It was spring concert week for us this week as both kids were set to perform with their respective school choirs. Riley was up first on Tuesday, with Ryan following on Thursday. The contrast in how those two evenings went for Ryan reveals a lot about how he deals with one of his least favorite issues: waiting.
We always have a plan for these events. With Ryan, it’s important to minimize the time he has to wait around. A lot of times that means taking separate cars, and carefully planning arrival and departure times. Only Tuesday, there was some confusion as to the order of the performances. So even though Veronica took Riley early, there was still almost an hour to wait for her part of the show by the time Ryan and I arrived.
He hung in for the first part of the wait, complaining every few minutes. But as it lengthened, he got progressively more upset. A couple of times he slapped his hands in frustration and complained loudly. We used all the usual tools: Take a walk, go to the bathroom, play with my iPhone — but they did little to distract him.
He kept it together just enough to get through Riley’s performance and then he and I bolted out the side door of the auditorium the moment it ended, while Veronica waited to collect her.
Thursday night, it was Ryan’s turn to perform. Drop off time was 6:30, with the concert beginning at 7. Except Ryan’s part wasn’t first. By the time Ryan came on stage he had been waiting with his classmates for more than an hour.
Now, we couldn’t see or hear what went on in the cafeteria while he waited. But had he been as exasperated as he was on Tuesday, it would have been written all over his face. Instead, he calmly walked out with a smile, took his place in the risers, and belted out his parts with enthusiasm.
So why was one wait intolerable while the other wasn’t even a mild annoyance? There are a couple of factors at work. For one, the first wait was unexpected, and of an uncertain length, while the second stuck pretty much to the prescribed schedule.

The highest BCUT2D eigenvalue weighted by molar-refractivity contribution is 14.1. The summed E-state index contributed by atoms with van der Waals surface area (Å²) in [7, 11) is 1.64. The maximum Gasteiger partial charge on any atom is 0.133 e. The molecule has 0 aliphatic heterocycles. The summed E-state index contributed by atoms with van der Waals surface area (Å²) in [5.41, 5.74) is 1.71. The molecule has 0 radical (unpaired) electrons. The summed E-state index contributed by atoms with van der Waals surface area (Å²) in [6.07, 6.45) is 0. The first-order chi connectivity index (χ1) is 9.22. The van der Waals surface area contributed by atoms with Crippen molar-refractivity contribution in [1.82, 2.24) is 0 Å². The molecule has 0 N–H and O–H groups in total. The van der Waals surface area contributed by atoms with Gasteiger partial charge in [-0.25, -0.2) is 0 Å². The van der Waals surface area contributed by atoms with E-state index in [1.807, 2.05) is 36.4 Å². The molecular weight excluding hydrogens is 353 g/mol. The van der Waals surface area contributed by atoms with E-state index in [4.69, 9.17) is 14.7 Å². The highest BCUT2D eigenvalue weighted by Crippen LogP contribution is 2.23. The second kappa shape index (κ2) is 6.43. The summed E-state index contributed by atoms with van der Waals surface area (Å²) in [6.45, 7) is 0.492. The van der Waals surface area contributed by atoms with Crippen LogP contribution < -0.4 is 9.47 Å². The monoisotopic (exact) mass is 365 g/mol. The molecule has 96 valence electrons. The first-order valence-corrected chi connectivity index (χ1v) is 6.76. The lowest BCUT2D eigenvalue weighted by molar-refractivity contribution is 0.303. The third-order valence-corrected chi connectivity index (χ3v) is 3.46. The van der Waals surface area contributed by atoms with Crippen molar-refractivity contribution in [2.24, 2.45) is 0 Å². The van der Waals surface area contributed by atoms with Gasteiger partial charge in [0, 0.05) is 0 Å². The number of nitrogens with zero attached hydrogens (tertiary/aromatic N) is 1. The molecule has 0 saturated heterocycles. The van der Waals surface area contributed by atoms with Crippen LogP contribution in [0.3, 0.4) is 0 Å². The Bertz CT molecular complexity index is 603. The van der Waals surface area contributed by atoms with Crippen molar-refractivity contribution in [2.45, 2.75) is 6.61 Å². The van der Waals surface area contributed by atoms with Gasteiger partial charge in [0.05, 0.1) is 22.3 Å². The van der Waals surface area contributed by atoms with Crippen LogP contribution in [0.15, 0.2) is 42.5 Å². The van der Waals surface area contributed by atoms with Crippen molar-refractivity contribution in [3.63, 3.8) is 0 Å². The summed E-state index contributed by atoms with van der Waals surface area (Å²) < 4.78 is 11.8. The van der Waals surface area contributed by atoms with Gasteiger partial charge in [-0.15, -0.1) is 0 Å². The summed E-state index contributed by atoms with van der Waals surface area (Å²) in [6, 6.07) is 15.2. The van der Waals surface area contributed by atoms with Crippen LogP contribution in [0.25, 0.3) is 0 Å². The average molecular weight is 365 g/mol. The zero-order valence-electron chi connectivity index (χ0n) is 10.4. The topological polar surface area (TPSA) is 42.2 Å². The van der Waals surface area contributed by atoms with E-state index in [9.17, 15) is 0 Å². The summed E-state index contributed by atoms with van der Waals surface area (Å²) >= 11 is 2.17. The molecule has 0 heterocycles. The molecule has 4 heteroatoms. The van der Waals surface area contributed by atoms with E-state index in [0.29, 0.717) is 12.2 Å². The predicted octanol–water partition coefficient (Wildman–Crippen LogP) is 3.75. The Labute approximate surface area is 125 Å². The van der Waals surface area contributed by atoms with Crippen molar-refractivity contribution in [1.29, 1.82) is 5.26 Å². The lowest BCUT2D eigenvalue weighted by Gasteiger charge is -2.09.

Another reason is that Ryan’s concert took place at his school, in front of his classmates and teachers. He cares very much about how he behaves in school, but it is completely compartmentalized. He will do everything in his power to keep his emotions in check at school, but the second he steps foot outside at the end of the day, all bets are off.
Ryan was not concerned how his behavior was perceived at Riley’s school, even though it was his school last year and there were many familiar teachers, parents, administrators and students in the audience. And so, when his patience ran out, his anger threatened to boil over in a very public way.
Except that it didn’t. He stopped himself a few levels short of a full meltdown (either that, or the performance started just in time). There’s another difference in how he handles his emotions. Once he moves on from an upsetting episode, it is forgotten, as if it never happened. Five minutes later he can be smiling and happy.
For us, it takes longer. These episodes leave scars of frustration and the “why does every little thing have to be so difficult?” variety. I guess that’s one benefit of viewing the world in absolutes, either/or scenarios that are strictly black-and-white, the way Ryan does. Such a worldview comes with clean lines, but sharp disparities from one moment to the next. Ours is a messy Technicolor jumble as one event, one episode, one memory blends into the next.
Sometimes I think l like Ryan’s way of seeing things better than mine.
One thought on “A Tale of Two Concerts”
I’ve had quick changes of emotion already. Maybe it’s just personality though. Some personality types are like that.